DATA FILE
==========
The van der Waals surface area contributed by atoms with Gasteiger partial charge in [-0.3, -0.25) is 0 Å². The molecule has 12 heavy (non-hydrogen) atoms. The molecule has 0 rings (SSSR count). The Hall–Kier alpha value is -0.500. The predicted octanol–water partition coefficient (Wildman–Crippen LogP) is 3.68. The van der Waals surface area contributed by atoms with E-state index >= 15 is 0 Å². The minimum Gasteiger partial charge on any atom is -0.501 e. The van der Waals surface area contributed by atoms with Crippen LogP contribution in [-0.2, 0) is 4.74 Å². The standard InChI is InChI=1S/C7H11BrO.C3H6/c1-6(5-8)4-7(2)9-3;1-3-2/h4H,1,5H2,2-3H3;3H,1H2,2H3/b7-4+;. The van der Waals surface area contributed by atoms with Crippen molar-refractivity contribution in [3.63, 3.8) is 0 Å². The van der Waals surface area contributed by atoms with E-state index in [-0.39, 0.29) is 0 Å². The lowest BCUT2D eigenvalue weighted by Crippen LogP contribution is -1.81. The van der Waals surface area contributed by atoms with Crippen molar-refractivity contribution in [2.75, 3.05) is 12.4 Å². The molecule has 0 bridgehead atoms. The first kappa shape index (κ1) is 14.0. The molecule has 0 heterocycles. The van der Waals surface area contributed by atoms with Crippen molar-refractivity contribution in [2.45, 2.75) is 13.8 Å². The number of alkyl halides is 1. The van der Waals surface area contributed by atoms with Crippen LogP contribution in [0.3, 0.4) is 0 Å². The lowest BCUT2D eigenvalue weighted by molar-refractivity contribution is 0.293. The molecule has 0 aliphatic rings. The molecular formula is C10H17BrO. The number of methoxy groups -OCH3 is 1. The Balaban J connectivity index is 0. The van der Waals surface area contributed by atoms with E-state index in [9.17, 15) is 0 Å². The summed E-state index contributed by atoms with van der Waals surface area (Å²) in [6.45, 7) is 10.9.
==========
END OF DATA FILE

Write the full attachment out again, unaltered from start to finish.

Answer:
The van der Waals surface area contributed by atoms with Gasteiger partial charge in [-0.3, -0.25) is 0 Å². The molecule has 12 heavy (non-hydrogen) atoms. The molecule has 0 rings (SSSR count). The Hall–Kier alpha value is -0.500. The predicted octanol–water partition coefficient (Wildman–Crippen LogP) is 3.68. The van der Waals surface area contributed by atoms with E-state index >= 15 is 0 Å². The minimum Gasteiger partial charge on any atom is -0.501 e. The van der Waals surface area contributed by atoms with Crippen LogP contribution in [-0.2, 0) is 4.74 Å². The standard InChI is InChI=1S/C7H11BrO.C3H6/c1-6(5-8)4-7(2)9-3;1-3-2/h4H,1,5H2,2-3H3;3H,1H2,2H3/b7-4+;. The van der Waals surface area contributed by atoms with Crippen molar-refractivity contribution in [3.63, 3.8) is 0 Å². The van der Waals surface area contributed by atoms with E-state index in [-0.39, 0.29) is 0 Å². The lowest BCUT2D eigenvalue weighted by Crippen LogP contribution is -1.81. The van der Waals surface area contributed by atoms with Crippen molar-refractivity contribution in [2.75, 3.05) is 12.4 Å². The molecule has 0 bridgehead atoms. The first kappa shape index (κ1) is 14.0. The molecule has 0 heterocycles. The van der Waals surface area contributed by atoms with Crippen molar-refractivity contribution in [2.45, 2.75) is 13.8 Å². The number of alkyl halides is 1. The van der Waals surface area contributed by atoms with Crippen LogP contribution in [0.3, 0.4) is 0 Å². The lowest BCUT2D eigenvalue weighted by molar-refractivity contribution is 0.293. The molecule has 0 aliphatic rings. The molecular formula is C10H17BrO. The number of methoxy groups -OCH3 is 1. The Balaban J connectivity index is 0. The van der Waals surface area contributed by atoms with E-state index in [9.17, 15) is 0 Å². The summed E-state index contributed by atoms with van der Waals surface area (Å²) in [6.45, 7) is 10.9.